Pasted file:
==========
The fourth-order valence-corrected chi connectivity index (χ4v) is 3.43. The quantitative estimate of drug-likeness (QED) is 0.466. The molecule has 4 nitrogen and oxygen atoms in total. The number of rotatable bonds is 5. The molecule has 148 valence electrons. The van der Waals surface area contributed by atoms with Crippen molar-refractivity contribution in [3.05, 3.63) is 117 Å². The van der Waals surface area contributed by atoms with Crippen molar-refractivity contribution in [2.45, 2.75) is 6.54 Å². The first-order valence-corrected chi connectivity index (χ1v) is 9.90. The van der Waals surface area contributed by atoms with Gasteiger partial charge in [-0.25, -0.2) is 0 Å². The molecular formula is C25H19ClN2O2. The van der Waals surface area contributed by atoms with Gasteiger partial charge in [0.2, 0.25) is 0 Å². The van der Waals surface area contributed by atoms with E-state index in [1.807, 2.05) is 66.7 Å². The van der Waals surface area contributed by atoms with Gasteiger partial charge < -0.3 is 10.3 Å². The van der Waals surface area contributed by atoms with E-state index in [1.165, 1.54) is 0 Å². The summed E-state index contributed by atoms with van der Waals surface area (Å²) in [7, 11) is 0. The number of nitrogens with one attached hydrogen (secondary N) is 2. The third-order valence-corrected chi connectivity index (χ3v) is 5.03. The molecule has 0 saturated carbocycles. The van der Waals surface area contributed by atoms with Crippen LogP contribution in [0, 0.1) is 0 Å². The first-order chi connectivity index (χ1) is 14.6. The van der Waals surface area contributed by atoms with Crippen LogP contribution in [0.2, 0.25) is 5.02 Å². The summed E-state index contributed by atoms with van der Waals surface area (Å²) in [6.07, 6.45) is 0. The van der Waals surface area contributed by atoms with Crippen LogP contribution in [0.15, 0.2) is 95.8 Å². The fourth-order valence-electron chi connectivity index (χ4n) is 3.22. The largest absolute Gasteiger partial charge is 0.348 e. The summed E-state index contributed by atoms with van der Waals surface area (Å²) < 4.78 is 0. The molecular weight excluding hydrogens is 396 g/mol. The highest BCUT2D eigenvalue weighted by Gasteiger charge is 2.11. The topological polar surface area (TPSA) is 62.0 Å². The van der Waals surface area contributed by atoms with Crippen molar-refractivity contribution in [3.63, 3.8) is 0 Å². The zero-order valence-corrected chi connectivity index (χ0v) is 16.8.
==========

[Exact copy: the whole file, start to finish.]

The fourth-order valence-corrected chi connectivity index (χ4v) is 3.43. The quantitative estimate of drug-likeness (QED) is 0.466. The molecule has 4 nitrogen and oxygen atoms in total. The number of rotatable bonds is 5. The molecule has 148 valence electrons. The van der Waals surface area contributed by atoms with Crippen molar-refractivity contribution in [3.05, 3.63) is 117 Å². The van der Waals surface area contributed by atoms with Crippen molar-refractivity contribution in [2.45, 2.75) is 6.54 Å². The first-order valence-corrected chi connectivity index (χ1v) is 9.90. The van der Waals surface area contributed by atoms with Gasteiger partial charge in [-0.25, -0.2) is 0 Å². The molecular formula is C25H19ClN2O2. The van der Waals surface area contributed by atoms with Gasteiger partial charge in [0.2, 0.25) is 0 Å². The van der Waals surface area contributed by atoms with E-state index in [1.807, 2.05) is 66.7 Å². The van der Waals surface area contributed by atoms with Gasteiger partial charge < -0.3 is 10.3 Å². The van der Waals surface area contributed by atoms with E-state index in [1.165, 1.54) is 0 Å². The summed E-state index contributed by atoms with van der Waals surface area (Å²) in [7, 11) is 0. The number of nitrogens with one attached hydrogen (secondary N) is 2. The third-order valence-corrected chi connectivity index (χ3v) is 5.03. The molecule has 0 saturated carbocycles. The van der Waals surface area contributed by atoms with Crippen LogP contribution in [0, 0.1) is 0 Å². The first-order chi connectivity index (χ1) is 14.6. The van der Waals surface area contributed by atoms with Crippen LogP contribution in [0.2, 0.25) is 5.02 Å². The summed E-state index contributed by atoms with van der Waals surface area (Å²) in [6.07, 6.45) is 0. The van der Waals surface area contributed by atoms with Crippen LogP contribution in [0.15, 0.2) is 95.8 Å². The fourth-order valence-electron chi connectivity index (χ4n) is 3.22. The largest absolute Gasteiger partial charge is 0.348 e. The summed E-state index contributed by atoms with van der Waals surface area (Å²) < 4.78 is 0. The molecular weight excluding hydrogens is 396 g/mol. The highest BCUT2D eigenvalue weighted by Gasteiger charge is 2.11. The topological polar surface area (TPSA) is 62.0 Å². The van der Waals surface area contributed by atoms with Crippen molar-refractivity contribution in [3.63, 3.8) is 0 Å². The zero-order valence-corrected chi connectivity index (χ0v) is 16.8.